Cinema du Pantheon
13 Rue Victor-Cousin,
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Located in the inner city near the left bank of the River Seine. This is the oldest movie theatre of Paris still operating. In the narrow building of a former gymnasium, the Omnia Pathe chain opened a cinema in 1907.
After a long period with silent movies a young French producer took over the management of the theatre in 1930 starting with a Lubitsch sound movie called “Love Parade” starring Maurice Chevalier. Patrons were mostly American and British because for the first time in Paris the program policy was English speaking movies, and at that time there were no subtitles.
The small balcony is located at the first floor with the projection booth in a corner at the same level. The Pantheon was run by the same owner for 60 years. This man was a major producer of the French “nouvelle vague” and discovered a lot of talent. His office was in a huge flat full of old projectors. He died in 1990.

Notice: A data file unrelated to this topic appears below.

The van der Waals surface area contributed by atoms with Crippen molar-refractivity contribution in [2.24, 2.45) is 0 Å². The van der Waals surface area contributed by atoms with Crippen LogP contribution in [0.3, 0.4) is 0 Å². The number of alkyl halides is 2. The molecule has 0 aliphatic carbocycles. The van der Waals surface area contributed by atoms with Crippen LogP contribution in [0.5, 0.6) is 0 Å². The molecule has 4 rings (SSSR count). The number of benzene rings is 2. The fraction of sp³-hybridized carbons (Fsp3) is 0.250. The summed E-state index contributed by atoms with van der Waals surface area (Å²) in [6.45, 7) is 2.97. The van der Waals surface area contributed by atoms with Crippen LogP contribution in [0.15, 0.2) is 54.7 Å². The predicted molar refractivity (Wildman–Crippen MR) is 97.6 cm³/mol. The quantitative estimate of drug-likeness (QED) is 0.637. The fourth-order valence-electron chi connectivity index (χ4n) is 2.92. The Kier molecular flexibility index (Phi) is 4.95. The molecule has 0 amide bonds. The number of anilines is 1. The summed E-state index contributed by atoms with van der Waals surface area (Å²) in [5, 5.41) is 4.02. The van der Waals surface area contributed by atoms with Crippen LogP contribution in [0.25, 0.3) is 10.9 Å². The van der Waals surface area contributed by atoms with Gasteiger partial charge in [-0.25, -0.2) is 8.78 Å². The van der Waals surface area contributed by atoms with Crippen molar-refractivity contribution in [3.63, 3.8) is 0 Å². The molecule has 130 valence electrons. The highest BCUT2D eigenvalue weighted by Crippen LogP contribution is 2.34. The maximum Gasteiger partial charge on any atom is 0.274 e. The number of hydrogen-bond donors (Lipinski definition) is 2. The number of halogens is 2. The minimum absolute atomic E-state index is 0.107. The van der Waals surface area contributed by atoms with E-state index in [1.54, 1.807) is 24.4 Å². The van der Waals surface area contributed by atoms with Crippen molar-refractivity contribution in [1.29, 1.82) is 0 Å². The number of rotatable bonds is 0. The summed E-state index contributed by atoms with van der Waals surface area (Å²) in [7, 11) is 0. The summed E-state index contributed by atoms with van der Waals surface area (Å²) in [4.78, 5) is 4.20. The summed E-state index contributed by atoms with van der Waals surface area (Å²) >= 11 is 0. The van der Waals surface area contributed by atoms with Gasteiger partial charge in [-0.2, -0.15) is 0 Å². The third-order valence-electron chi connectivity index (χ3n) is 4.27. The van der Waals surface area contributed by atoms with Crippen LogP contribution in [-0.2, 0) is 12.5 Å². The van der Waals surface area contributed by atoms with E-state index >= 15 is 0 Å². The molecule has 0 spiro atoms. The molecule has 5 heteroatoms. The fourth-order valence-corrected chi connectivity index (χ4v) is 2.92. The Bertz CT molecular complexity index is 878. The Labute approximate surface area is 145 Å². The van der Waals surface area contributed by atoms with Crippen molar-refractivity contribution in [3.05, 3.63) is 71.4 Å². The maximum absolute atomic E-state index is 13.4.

The auditorium was in poor condition by this time and the original sound system was still there, unused.
A major renovation in 1990 returned the theatre to its original design. The Jean Jacques Beinnex movie “Diva” ran more than a year at the Pantheon, a full house every evening! This old fashioned movie theatre presents art and avant garde movies with its audience mainly comprised of students from the nearby Sorbonne University.
The original so-called “couples armchairs” in the theatre’s balcony from the 1950’s are still in place. The Tuchinski in Amsterdam also has this kind of seating in its balcony.
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